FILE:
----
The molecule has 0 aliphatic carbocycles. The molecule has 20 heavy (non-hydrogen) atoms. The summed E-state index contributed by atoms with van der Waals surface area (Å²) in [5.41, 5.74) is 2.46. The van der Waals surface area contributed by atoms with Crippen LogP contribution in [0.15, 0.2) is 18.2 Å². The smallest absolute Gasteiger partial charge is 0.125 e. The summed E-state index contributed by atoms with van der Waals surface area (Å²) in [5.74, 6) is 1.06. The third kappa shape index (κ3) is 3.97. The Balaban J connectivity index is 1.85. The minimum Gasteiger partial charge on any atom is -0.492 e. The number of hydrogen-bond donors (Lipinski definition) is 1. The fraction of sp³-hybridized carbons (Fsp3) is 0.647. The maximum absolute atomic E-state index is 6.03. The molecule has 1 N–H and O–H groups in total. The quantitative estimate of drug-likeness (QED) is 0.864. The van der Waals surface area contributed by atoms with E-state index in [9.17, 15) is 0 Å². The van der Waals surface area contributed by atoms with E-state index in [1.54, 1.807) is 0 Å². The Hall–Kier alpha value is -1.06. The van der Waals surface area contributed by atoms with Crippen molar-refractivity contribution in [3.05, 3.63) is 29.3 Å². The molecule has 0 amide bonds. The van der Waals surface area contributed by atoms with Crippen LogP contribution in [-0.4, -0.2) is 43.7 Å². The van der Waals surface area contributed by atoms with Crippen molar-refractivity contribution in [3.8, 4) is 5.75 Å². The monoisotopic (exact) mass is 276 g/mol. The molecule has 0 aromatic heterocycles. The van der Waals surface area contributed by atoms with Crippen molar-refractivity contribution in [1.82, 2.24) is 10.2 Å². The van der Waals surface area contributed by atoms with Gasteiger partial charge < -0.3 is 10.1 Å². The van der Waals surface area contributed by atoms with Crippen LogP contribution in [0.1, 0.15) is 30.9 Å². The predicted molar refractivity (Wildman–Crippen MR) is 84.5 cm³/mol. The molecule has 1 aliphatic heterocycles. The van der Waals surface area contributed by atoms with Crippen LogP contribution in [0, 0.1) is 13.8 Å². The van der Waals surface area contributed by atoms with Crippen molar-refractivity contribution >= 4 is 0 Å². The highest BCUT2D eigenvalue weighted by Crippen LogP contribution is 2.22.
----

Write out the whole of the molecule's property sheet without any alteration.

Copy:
The molecule has 0 aliphatic carbocycles. The molecule has 20 heavy (non-hydrogen) atoms. The summed E-state index contributed by atoms with van der Waals surface area (Å²) in [5.41, 5.74) is 2.46. The van der Waals surface area contributed by atoms with Crippen LogP contribution in [0.15, 0.2) is 18.2 Å². The smallest absolute Gasteiger partial charge is 0.125 e. The summed E-state index contributed by atoms with van der Waals surface area (Å²) in [5.74, 6) is 1.06. The third kappa shape index (κ3) is 3.97. The Balaban J connectivity index is 1.85. The minimum Gasteiger partial charge on any atom is -0.492 e. The number of hydrogen-bond donors (Lipinski definition) is 1. The fraction of sp³-hybridized carbons (Fsp3) is 0.647. The maximum absolute atomic E-state index is 6.03. The molecule has 1 N–H and O–H groups in total. The quantitative estimate of drug-likeness (QED) is 0.864. The van der Waals surface area contributed by atoms with E-state index in [9.17, 15) is 0 Å². The van der Waals surface area contributed by atoms with E-state index in [1.54, 1.807) is 0 Å². The Hall–Kier alpha value is -1.06. The van der Waals surface area contributed by atoms with Crippen molar-refractivity contribution in [3.05, 3.63) is 29.3 Å². The molecule has 0 amide bonds. The van der Waals surface area contributed by atoms with Crippen LogP contribution in [-0.4, -0.2) is 43.7 Å². The van der Waals surface area contributed by atoms with Crippen molar-refractivity contribution in [3.8, 4) is 5.75 Å². The monoisotopic (exact) mass is 276 g/mol. The molecule has 0 aromatic heterocycles. The van der Waals surface area contributed by atoms with Crippen molar-refractivity contribution in [1.82, 2.24) is 10.2 Å². The van der Waals surface area contributed by atoms with Gasteiger partial charge < -0.3 is 10.1 Å². The van der Waals surface area contributed by atoms with Crippen LogP contribution in [0.1, 0.15) is 30.9 Å². The predicted molar refractivity (Wildman–Crippen MR) is 84.5 cm³/mol. The molecule has 1 aliphatic heterocycles. The van der Waals surface area contributed by atoms with Crippen LogP contribution in [0, 0.1) is 13.8 Å². The van der Waals surface area contributed by atoms with Crippen molar-refractivity contribution >= 4 is 0 Å². The highest BCUT2D eigenvalue weighted by Crippen LogP contribution is 2.22.